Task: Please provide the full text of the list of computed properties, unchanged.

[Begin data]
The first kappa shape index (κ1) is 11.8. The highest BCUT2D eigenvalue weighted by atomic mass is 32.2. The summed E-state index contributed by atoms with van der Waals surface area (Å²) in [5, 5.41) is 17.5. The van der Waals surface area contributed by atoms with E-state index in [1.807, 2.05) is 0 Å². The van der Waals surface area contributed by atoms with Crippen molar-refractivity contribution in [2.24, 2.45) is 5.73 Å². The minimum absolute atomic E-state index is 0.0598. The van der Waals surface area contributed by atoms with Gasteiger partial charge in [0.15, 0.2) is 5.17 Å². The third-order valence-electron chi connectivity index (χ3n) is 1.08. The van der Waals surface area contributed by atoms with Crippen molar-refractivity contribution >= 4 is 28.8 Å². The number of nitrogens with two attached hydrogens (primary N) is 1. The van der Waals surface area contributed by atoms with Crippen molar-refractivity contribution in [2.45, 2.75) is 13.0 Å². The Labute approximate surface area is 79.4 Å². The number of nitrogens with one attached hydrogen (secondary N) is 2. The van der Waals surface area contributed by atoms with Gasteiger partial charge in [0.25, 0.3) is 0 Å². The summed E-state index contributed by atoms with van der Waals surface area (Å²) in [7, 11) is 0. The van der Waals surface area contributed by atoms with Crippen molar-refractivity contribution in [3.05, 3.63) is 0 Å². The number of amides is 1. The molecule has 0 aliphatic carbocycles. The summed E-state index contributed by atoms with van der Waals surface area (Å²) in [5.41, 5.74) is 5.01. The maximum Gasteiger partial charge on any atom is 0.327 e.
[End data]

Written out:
The first kappa shape index (κ1) is 11.8. The highest BCUT2D eigenvalue weighted by atomic mass is 32.2. The summed E-state index contributed by atoms with van der Waals surface area (Å²) in [5, 5.41) is 17.5. The van der Waals surface area contributed by atoms with E-state index in [1.807, 2.05) is 0 Å². The van der Waals surface area contributed by atoms with Crippen molar-refractivity contribution in [2.24, 2.45) is 5.73 Å². The minimum absolute atomic E-state index is 0.0598. The van der Waals surface area contributed by atoms with Gasteiger partial charge in [0.15, 0.2) is 5.17 Å². The third-order valence-electron chi connectivity index (χ3n) is 1.08. The van der Waals surface area contributed by atoms with Crippen molar-refractivity contribution >= 4 is 28.8 Å². The number of nitrogens with two attached hydrogens (primary N) is 1. The van der Waals surface area contributed by atoms with Crippen molar-refractivity contribution in [2.45, 2.75) is 13.0 Å². The Labute approximate surface area is 79.4 Å². The number of nitrogens with one attached hydrogen (secondary N) is 2. The van der Waals surface area contributed by atoms with Gasteiger partial charge in [0.25, 0.3) is 0 Å². The summed E-state index contributed by atoms with van der Waals surface area (Å²) in [7, 11) is 0. The van der Waals surface area contributed by atoms with Crippen molar-refractivity contribution in [3.05, 3.63) is 0 Å². The number of amides is 1. The molecule has 0 aliphatic carbocycles. The summed E-state index contributed by atoms with van der Waals surface area (Å²) in [5.41, 5.74) is 5.01. The maximum Gasteiger partial charge on any atom is 0.327 e.